Hello folks! If you’re new here, then welcome to the Audio Artemis blog on all things sampling. My name’s Jo, and I set up Audio Artemis to help educate, elevate, and empower womxn in the audio sampling world, given just how overwhelmingly male-dominated the field is. As part of this mission, I’m going to be starting this blog to help demystify the whole process as I know so many people (womxn or otherwise) would find it all pretty bewildering.
A bit of disclaimer: I haven’t been sampling for very long myself. It’s something I too found pretty intense for a while, but I suppose I decided to make this (if anything one thing) my “new lockdown skill”. And boy, what a powerful skill to have as a composer in this day and age. From more practical benefits like new potential revenue streams, to career benefits like defining and packaging your “sound”, it’s something that I think everyone (especially womxn) in the (media) music industry should try and learn a little bit about. So I hope this becomes a valuable resource for you on your sampling journey. I’ll be filling it with various tips and tricks I’ve been taught or picked up, as well as personal experiences and anecdotes.
So let’s get to it!
Perhaps the stage of the process that most composers will already have some experience of is doing their own recording. Most I know not only record music in the home studio (when appropriate), but also their own sounds to be sampled. I’ve heard all sorts of interesting instruments and household objects finding their way into media scores in recent years, but the vast majority of said composers doing this that I know of won’t go on to make a proper VST instrument or library out of these, and because of that the recording process is largely just a shadow of what it is when you’re setting out to make a VST. If you’re recording samples for personal use, you know you can probably get away with a lot more sound “imperfections” – wider variations in tuning, dynamics, timbre, or even articulations. If later on you realise these “imperfections” are just a little too distracting, a little editing in post will usually do the trick.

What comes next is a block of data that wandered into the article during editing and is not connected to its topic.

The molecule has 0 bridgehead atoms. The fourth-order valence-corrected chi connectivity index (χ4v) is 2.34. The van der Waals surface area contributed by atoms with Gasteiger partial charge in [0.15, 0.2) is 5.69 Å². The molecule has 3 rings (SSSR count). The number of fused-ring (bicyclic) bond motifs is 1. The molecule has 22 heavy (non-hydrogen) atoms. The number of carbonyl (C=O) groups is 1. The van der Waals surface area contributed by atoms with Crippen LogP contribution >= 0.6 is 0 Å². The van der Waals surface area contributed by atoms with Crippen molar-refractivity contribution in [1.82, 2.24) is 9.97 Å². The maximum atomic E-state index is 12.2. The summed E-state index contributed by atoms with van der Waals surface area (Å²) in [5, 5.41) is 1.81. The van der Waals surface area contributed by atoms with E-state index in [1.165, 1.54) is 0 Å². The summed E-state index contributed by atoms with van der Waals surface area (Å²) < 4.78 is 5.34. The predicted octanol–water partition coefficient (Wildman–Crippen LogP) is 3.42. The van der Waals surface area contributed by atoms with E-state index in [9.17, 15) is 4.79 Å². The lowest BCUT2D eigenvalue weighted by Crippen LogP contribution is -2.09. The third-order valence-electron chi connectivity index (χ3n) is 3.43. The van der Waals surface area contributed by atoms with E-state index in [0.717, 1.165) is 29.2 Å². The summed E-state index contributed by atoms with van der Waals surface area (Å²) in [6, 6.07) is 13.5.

No such luck when making VST. EQ, compression, maximising, automation, and surgical frequency treatment are powerful tools (especially in skilled hands), but it’s time consuming and distracting. At best, you’ll add half a day’s work onto your schedule. At worst, you’ll have to re-record or even re-imagine the instrument. Just like the best way to get a good professional recording of an orchestral score is to get good musicians to record it well in the first place, so the best sample libraries are the ones which are recorded well at the start. Of course, that doesn’t mean you have to get the lead percussionist of the Royal Philharmonic to come in for some toy xylophone samples, but a bit of time thinking is about ADSR, dynamics and their volume levels, articulations, timbre, and so on, are vitally important. If you find you need a bit of time to experiment during the recording stage first get an idea of what exactly you want, then be sure to spend more time recording the same notes in as many different ways as you can and multiple times over. Yes it’ll make the DAW session look pretty overwhelming (even with the best organisation), yes it’ll send your family and neighbours and pets loopy hearing the same F# over a hundred times in a hundred different ways. But you’ll be glad for it when you’re editing and mapping the instrument together without needing to do much (if any) tweaking. If you think you’ve got everything you need, do two more takes, just in case!